New Class Digs Through the What and Why of TrashBy Liam Farrell | Illustrations by Jason A. Keisling
The next time you get grossed out by a lump of leaking garbage bags or a rancid smell from a subway grate, be thankful you don’t have to dodge hungry pigs.
This semester, Associate Professor Thomas Zeller, a specialist in environmental and technology history, taught a new class called “Trashed! Garbage and Recycling in History,” which took students on a journey from the manure-filled streets of 19th-century New York City, where swine freely roamed, to modern suburbs where overflowing recycling bins dot the curbs each week.
The goal was to show that what we choose to chuck—and its shift over time—reflects our embrace of consumer culture, rapid industrialization and a growing middle class demanding disposability and cleanliness. Here are some of Zeller’s notable moments from trash history.
Everyday habits generally produce little trash: Food scraps are fed to animals—it’s estimated there’s one hog for every five humans in New York City—worn-out clothing is mended, and anything beyond hope is sold to junk men or burned for fuel.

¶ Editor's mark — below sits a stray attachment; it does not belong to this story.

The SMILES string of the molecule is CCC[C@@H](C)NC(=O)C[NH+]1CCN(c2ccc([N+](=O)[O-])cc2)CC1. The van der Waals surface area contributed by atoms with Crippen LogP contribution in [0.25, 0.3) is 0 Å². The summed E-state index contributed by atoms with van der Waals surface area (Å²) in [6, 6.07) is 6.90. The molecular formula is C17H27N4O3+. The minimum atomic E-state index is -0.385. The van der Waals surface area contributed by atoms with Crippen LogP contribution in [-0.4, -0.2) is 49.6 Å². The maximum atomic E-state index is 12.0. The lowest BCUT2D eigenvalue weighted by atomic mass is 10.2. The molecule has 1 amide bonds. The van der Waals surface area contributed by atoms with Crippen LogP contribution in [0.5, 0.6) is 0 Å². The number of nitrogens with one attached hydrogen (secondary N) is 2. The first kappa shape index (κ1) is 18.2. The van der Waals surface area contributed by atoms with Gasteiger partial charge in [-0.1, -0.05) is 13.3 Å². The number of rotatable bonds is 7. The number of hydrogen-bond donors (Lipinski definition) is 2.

Public health officials advocate for eliminating malodorous odors, called “miasmas,” to protect against disease outbreaks.
Dutch immigrant Harm Huizenga opens an incinerator ash-hauling business in Chicago that grows into Waste Management, one of the world’s largest disposal operations.
The United States and Canada are home to 300 incinerating plants, the preferred method until landfills take over in the 1930s.
The United States’ entry into World War II brings a clamor to spend and consume less and to donate to scrap and rubber drives. The Brooklyn Dodgers offer $.10 admission to anyone bringing a half-pound of fat.
The “Keep America Beautiful” campaign launches in response to the growing problem of highway litter.
Spurred by the death of two employees on a garbage truck, Memphis sanitation workers strike for better pay and conditions, drawing the support of the Rev. Martin Luther King Jr.
Protests over dumping contaminated soil in Warren County, N.C., draw attention to the human impact of landfills and incinerators, and help start the modern-era environmental justice movement.
As more local governments adopt recycling programs, the Environmental Protection Agency reports that domestic-waste recovery climbed from 7.1% in 1970 to 21.7% in 1993.
After taking in 70% of the world’s plastic trash—7 million tons annually—the Chinese government all but halts the practice, sending recyclers scrambling for alternatives.
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